On the other hand, the value of homes in D.C. as a whole hasn’t dropped at drastic levels since the peak of the bubble. Only a few portions of Ward 8 saw home values decline at higher rates than the national metro area average.

Even still, there are plenty of questions as to whether banning new apartment construction would even be effective in increasing home ownership. Matthew Yglesias of ThinkProgress writes:

There’s just no way that zoning policy in Ward 8 of Washington, DC could possibly influence black people’s ability to own homes. Banning apartment buildings will reduce the supply of affordable housing and reduce construction jobs. That’s it.

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Why so many black residents left D.C. and Marion Barry on diversity http://dcentric.wamu.org/2011/03/why-so-many-black-residents-left-d-c-and-marion-barry-on-diversity/ http://dcentric.wamu.org/2011/03/why-so-many-black-residents-left-d-c-and-marion-barry-on-diversity/#comments Wed, 30 Mar 2011 20:38:34 +0000 Elahe Izadi http://dcentric.wamu.org/?p=5190 Continue reading ]]> D.C. Councilman Marion Barry (Ward 8 ) spoke with Michel Martin on NPR’s Tell Me More program today about D.C.’s dropping black population. Martin tried to get Barry to explain his call to stop gentrification as quoted in a Washington Post article from last week.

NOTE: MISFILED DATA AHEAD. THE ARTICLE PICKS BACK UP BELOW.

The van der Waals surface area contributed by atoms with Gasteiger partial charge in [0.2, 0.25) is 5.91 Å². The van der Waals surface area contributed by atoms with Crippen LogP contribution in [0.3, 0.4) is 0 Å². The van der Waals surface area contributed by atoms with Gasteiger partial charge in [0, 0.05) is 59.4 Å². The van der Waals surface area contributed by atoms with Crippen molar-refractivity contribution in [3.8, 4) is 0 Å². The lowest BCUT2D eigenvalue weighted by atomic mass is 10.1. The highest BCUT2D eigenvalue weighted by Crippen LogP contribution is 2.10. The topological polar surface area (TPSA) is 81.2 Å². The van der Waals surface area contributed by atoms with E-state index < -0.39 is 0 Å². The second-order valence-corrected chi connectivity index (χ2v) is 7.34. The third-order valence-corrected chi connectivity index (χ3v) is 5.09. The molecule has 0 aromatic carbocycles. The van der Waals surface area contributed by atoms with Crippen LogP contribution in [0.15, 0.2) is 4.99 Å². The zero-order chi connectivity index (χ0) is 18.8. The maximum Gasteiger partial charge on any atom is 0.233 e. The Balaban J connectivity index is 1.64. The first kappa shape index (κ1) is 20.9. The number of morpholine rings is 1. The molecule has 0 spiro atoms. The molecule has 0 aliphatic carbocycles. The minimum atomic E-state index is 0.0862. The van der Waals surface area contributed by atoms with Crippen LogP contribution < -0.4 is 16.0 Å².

Flickr: Tom Bridge

The exchange itself is worth a listen, but here are some choice moments:

“What gentrification does is that it displaces longtime residents, longtime people who have been here 10, 20, 25 years and have been renters,” Barry said.